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Relief, recovery and prioritising


By Dr Ayse Yildiz, Lecturer in Risk

Earthquake disaster in Turkey: relief, recovery and prioritising vulnerable groups

The story of Turkey’s recent earthquake is one of heart-wrenching devastation and collective determination to help. The swift response of the UK to support the relief efforts set an example for other governments to follow. The ongoing effort to understand the complexities of relief and recovery, especially with respect to vulnerable groups of people, is presently an important avenue of research in risk and disaster science.

Situated on active fault lines, Turkey has always been vulnerable to earthquakes. Two massive earthquakes on 6 February 2023, 7.8 and 7.6 magnitude, released a wave of destruction across southern and central Turkey, and northwest Syria. In the wake of widespread devastation, the Turkish government issued a Level 4 alarm requesting international assistance on the same day to deal with the aftermath of the disaster. Aftershocks and a series of strong tremors continued to rock the region. Just a week later, on 20 February, the region was hit by yet another earthquake with a magnitude of 6.4.

The earthquake caused extensive damage and left thousands of people in urgent need of help, as well as countless heart-breaking stories. More than 139,000 buildings either collapsed or were heavily damaged, leading to a death toll of over 42,000 and nearly 100,000 people injured. Over 430,000 residents in the impacted areas have been relocated to neighbouring provinces.

Fighting to save lives and building hope

In the aftermath of these earthquakes, just like after every disaster, aid and relief efforts played a crucial role in saving lives and alleviating suffering, as well as helping impacted communities in recovering and rebuilding. From search and rescue operations to providing food, water, shelter and medical care, and physiological first aid, every effort is vital in the fight to save lives and end suffering. In addition to meeting the immediate needs of the affected community, these initiatives can offer people hope by making them feel they are not alone and forgotten.

Without rapid and effective humanitarian assistance, disaster victims may feel helpless and overwhelmed. This can also have negative effects on their mental health as well as community cohesion and the stability of their social and economic systems. Delivering timely and efficient aid can help communities to recover and rebuild from the effects of disasters while promoting resilience and sustainable development.

The UK steps up

The UK responded immediately to provide humanitarian aid and support to Turkey in the aftermath of the disaster, mobilizing a team of 77 search and rescue experts who worked day and night to help those affected by the earthquakes. The UK support includes a team of emergency medical personnel that has set up a field hospital to provide additional life support, medical supplies, and thousands of tents and blankets to help people stay warm and protected from the freezing cold of an already harsh winter.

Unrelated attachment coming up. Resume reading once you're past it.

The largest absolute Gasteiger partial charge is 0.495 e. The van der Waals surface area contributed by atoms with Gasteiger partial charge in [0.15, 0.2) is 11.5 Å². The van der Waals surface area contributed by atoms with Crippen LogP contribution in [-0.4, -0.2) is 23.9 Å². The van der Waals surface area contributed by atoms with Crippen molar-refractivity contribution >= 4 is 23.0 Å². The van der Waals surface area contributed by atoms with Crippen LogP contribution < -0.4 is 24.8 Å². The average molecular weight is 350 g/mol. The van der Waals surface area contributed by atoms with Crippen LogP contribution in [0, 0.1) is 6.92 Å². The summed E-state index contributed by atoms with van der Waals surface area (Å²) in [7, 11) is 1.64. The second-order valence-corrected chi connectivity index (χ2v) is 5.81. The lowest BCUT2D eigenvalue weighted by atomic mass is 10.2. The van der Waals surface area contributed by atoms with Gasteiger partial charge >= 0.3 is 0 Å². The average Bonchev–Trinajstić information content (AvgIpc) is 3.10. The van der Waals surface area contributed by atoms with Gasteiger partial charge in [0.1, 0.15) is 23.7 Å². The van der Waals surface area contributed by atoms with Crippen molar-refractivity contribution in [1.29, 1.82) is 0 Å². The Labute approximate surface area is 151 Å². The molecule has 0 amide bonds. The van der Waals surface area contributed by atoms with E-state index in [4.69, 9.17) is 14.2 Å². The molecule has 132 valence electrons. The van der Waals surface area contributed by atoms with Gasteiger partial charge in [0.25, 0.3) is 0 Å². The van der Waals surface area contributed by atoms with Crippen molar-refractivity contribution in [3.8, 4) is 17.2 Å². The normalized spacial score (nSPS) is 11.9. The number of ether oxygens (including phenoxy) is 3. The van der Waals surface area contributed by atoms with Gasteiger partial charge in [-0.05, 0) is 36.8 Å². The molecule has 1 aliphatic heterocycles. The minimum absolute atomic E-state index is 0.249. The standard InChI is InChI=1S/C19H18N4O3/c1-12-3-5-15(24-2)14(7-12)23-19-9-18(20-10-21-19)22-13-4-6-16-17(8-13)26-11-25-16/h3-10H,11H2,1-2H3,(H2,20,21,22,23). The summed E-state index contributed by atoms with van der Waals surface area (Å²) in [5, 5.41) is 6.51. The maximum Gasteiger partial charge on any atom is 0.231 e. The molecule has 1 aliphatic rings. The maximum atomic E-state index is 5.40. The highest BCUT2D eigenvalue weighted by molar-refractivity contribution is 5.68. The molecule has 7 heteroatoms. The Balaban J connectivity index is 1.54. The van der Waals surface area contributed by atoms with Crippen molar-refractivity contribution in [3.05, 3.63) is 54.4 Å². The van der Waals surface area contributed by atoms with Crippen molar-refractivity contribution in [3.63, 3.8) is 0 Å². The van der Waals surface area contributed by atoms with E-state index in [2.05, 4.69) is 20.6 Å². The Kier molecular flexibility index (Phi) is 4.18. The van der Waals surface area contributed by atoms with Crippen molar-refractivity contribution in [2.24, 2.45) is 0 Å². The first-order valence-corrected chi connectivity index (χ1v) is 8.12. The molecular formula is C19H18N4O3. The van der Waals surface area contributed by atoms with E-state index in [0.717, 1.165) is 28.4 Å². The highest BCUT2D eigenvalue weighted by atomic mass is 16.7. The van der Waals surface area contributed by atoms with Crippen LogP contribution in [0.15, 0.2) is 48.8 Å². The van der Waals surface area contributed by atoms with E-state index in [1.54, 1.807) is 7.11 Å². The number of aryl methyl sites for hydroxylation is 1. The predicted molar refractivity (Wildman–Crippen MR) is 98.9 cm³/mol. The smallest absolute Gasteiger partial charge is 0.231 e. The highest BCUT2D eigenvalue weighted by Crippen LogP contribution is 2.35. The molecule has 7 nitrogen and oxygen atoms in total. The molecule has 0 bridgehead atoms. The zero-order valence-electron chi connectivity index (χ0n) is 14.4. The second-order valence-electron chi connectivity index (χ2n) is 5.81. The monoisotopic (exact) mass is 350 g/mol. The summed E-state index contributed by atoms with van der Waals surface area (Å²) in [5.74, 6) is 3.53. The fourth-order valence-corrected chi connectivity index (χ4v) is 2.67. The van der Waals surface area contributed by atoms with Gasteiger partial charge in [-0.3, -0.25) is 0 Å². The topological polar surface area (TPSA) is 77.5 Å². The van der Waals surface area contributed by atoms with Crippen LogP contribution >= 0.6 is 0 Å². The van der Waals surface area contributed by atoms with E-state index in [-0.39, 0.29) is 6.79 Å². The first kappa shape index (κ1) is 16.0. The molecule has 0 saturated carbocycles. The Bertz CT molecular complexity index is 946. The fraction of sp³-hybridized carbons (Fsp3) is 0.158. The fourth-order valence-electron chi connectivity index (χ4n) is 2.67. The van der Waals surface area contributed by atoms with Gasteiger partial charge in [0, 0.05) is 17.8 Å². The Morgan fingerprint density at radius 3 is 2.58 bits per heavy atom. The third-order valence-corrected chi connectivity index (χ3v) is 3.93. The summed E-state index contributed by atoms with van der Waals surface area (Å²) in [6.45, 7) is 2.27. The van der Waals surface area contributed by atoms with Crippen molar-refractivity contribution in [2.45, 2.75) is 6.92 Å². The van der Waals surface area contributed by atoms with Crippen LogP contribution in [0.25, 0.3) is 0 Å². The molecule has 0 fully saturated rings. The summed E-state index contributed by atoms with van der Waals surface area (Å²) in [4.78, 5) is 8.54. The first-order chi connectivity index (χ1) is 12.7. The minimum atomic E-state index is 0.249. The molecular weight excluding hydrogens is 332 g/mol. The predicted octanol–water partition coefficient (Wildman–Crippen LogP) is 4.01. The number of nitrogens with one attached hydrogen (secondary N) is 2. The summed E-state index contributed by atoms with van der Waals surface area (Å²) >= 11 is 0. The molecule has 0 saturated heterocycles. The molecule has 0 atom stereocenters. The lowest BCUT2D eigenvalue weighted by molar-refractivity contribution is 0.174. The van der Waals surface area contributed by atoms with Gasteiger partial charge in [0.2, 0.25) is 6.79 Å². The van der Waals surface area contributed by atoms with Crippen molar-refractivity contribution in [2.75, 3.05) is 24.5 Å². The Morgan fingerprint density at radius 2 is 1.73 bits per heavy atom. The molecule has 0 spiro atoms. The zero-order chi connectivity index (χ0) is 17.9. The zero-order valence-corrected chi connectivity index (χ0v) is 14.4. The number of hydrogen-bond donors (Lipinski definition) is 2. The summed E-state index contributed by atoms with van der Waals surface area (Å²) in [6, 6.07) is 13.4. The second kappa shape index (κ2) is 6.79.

The UK is also leading NATO’s response to the earthquakes and has announced a further package of aid to boost relief operations and address the pressing humanitarian needs. The UK government’s quick response to the devastating situation is evidence of its growing ties with Turkey and its dedication to supporting its ally in times of dire need of help. However, there remain important lessons to be learned from the disaster relief and recovery phase in general.

A role for research

When prioritising aid and relief efforts, it is crucial to consider the needs of different groups of vulnerable people. These groups include low-income individuals, people with disabilities, elderly people and, arguably, the group requiring the most special attention, children. Researchers at the University of Leicester are shedding light on this critical topic, with previous work revealing that an alarmingly high percentage of Turkish children were not aware of the safety earthquake actions despite living in high-risk areas (Yildiz et al., 2020).

Furthermore, there is limited research on the immediate impacts of disasters on children, despite the great potential for such research to improve the relief and recovery phase. As highlighted in the United Nations Convention on the Rights of the Child, we should understand and learn more about children’s needs and give them a platform to speak. Further research will play an important role in children’s needs in the aftermath of natural disasters.

The assistance provided by the UK during this difficult time serves as a reminder that despite political differences and borders, we can come together to support those in need. Universities can also have an important role in helping and supporting in the aftermath of an earthquake by providing research collaboration, academic support, promoting cultural exchange, fundraising and generating awareness.


Yildiz, A., Teeuw, R., Dickinson, J., & Roberts, J. (2020). Children’s earthquake preparedness and risk perception: A comparative study of two cities in Turkey, using a modified PRISM approach. International journal of disaster risk reduction49, 101666. doi:10.1016/j.ijdrr.2020.101666

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